Stress is a fact of life. And more so than ever in our nearly post-pandemic world.
All leaders need to start taking immediate steps to reduce workplace-related stress, both for themselves and for the people they lead. Not doing so has long-term negative consequences for themselves, their team members, and their organizations.
Fortunately, stress is also something that can be controlled, both in the workplace and outside of work. Here are some tips and techniques for reducing general stress.
First, refrain from negatively judge yourself, your feelings, or your emotions. Accept how you are feeling — tired, anxious, nervous, overwhelmed, afraid, uncertain, etc. Accept the reality of how you are feeling, without judgment or self-criticism.
Next, pause and reflect on the likely root causes of your feelings, again without judgment or blame (especially without blaming others or events). Own your feelings as yours. Do not try to shift ownership to someone else (i.e. she’s making me feel this way).
Your feelings are how you are reacting, consciously and unconsciously, to a situation, the behavior of another, or to what someone has said to you or about you. As Shakespeare wrote, “It is neither good nor bad, but thinking makes it so.”
Self-criticism for having and experiencing your feelings is nothing but an additional stress booster. Hating or chastising yourself is negative energy that stress, and many other bad feelings, feed upon. Objectively assessing what you are feeling and the root causes of your stress are the critical initial steps to regaining control of your feelings and rational thinking. Doing so helps prevent the emotional hijacking situations.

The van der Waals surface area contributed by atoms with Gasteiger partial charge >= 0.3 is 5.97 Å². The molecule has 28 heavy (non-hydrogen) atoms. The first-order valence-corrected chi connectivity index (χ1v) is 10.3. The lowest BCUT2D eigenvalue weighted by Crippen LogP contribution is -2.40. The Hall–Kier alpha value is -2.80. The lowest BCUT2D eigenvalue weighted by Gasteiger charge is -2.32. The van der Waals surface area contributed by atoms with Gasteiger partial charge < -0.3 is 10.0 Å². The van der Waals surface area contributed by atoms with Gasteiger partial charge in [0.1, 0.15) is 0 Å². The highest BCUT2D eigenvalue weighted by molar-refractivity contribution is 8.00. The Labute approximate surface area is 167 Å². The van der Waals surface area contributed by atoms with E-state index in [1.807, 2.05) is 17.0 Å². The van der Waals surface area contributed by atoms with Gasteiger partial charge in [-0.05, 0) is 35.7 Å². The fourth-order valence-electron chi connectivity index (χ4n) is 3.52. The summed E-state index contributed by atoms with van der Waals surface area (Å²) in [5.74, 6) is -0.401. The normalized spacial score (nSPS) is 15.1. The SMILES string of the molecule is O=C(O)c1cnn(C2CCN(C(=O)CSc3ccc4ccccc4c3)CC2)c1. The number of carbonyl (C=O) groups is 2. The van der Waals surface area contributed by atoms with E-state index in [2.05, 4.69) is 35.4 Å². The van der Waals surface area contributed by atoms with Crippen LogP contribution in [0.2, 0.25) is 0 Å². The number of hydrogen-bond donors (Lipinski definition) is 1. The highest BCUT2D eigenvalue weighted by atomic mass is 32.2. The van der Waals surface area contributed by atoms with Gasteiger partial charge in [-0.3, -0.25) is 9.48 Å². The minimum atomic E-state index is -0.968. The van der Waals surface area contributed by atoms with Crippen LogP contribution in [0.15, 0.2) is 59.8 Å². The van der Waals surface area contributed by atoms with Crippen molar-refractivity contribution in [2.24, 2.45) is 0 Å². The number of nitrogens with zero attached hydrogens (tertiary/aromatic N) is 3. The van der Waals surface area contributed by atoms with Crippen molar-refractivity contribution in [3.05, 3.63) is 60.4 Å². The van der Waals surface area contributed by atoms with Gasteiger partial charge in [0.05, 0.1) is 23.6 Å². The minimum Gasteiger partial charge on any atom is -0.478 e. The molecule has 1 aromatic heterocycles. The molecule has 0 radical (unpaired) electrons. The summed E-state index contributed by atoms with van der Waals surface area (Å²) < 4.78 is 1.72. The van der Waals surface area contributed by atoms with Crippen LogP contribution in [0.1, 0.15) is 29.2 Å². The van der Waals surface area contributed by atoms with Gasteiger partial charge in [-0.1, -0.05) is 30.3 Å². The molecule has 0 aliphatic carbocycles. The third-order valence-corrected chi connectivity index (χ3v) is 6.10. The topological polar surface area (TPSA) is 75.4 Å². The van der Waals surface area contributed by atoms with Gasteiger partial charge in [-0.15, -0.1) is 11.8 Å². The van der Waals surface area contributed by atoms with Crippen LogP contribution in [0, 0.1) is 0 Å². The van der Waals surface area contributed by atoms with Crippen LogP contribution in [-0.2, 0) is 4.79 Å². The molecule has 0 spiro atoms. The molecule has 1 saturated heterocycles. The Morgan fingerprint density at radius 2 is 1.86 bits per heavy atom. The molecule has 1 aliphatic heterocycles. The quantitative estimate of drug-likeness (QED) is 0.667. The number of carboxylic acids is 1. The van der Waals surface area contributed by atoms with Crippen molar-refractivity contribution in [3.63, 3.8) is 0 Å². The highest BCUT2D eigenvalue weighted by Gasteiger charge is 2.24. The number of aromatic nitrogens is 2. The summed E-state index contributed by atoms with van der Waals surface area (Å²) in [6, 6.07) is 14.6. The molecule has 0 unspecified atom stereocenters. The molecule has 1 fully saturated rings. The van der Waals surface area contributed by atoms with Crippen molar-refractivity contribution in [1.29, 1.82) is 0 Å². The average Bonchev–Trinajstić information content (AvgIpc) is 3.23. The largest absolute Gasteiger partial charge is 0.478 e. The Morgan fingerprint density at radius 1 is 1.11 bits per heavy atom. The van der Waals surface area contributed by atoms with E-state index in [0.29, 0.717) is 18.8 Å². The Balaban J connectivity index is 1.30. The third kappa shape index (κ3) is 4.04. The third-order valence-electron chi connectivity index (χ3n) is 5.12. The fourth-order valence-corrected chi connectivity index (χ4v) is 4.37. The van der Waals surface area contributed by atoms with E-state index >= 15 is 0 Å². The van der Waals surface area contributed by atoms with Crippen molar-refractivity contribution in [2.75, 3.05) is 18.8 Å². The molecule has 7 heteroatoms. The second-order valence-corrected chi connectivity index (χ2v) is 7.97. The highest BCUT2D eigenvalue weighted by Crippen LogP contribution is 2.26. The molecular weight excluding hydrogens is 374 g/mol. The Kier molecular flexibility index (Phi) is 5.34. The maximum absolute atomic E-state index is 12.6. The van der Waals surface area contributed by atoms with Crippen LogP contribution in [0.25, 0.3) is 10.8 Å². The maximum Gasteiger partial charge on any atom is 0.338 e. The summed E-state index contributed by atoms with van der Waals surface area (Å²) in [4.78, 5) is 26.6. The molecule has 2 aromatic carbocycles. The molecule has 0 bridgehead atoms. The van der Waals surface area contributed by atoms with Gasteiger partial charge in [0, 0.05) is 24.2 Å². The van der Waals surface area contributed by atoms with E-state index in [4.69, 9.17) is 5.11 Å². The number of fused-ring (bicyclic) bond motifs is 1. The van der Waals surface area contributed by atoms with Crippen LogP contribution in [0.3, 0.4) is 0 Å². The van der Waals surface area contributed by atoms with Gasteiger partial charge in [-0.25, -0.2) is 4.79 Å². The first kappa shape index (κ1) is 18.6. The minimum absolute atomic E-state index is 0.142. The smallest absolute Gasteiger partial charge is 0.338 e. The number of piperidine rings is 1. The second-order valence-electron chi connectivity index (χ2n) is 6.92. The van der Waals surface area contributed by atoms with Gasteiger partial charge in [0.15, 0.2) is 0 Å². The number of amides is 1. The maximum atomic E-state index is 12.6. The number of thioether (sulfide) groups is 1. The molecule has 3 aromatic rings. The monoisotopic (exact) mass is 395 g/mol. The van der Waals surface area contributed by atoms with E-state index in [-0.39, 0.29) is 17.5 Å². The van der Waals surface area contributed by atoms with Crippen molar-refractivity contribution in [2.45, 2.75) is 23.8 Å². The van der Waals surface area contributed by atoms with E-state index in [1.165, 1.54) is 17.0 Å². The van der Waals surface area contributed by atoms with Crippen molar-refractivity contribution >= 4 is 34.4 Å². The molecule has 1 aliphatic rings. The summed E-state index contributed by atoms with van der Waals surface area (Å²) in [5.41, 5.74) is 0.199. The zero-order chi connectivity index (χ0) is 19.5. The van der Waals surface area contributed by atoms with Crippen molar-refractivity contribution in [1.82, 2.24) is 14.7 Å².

Write it down. Take a break.
Another way to lower your stress levels is to write down everything that is stressing you.
It usually takes less than ten minutes to do a mind dump of everything that is aggravating and annoying you. Writing down this list of stresses, both big and small, eliminates the urge to keep everything bottled up in your mind (thus freeing up much-needed working memory space in your brain). It also usually results in an immediate reduction in stress levels.
Whenever possible, give yourself a break. Your body and your brain both require frequent periods of brief rest. Neither are designed to run at “Mach Two with your hair on fire” for extended periods of time. (Kudos to you if you get the gratuitous 1980s movie reference in the previous sentence.)
A good rule of thumb is a five to ten-minute break every 60-75 minutes. These breaks can be as simple as a quick walk outside to get some fresh air, or moving to a quiet place where you can do some deep breathing exercises and mild stretching of legs, torso, back, and neck muscles.
When these breaks are self-satisfying, they not only re-energize your body and brain, but they also have the benefit of increasing your body’s levels of dopamine.
Laughter and Exercise Are Good Medicine
Enjoy a laugh. Laughter is a powerful medicine, especially in the fight against stress. I often coach leaders to replace cable news viewing (a known stress factor) with watching a comedy show like reruns of The Big Bang Theory. Alternatively, 15 minutes of watching and enjoying silliness on YouTube will lighten your stress load.
Most importantly, make exercise an integral part of your lifestyle. When your body moves it releases endorphins that help reduce stress levels. Exercise also helps boost energy levels and reduce incidents of insomnia.
The body typically holds onto stress in both the digestive tract and within tight muscles. By loosening those tight muscles, exercise and stretching effectively lower your stress load.
Mind Full to Mindful Leadership
This article is partially excerpted from the award-winning book Better Decisions Better Thinking Better Outcomes: How to go from Mind Full to Mindful Leadership, available on Amazon in both paperback and Kindle formats. The book is the recipient of a Silver Award from the Nonfiction Authors Association for bringing “a comprehensive plan of action for improving life through recognizing decision-making patterns that don’t serve us well, don’t enrich our lives, and don’t bring us to our goals and dreams.”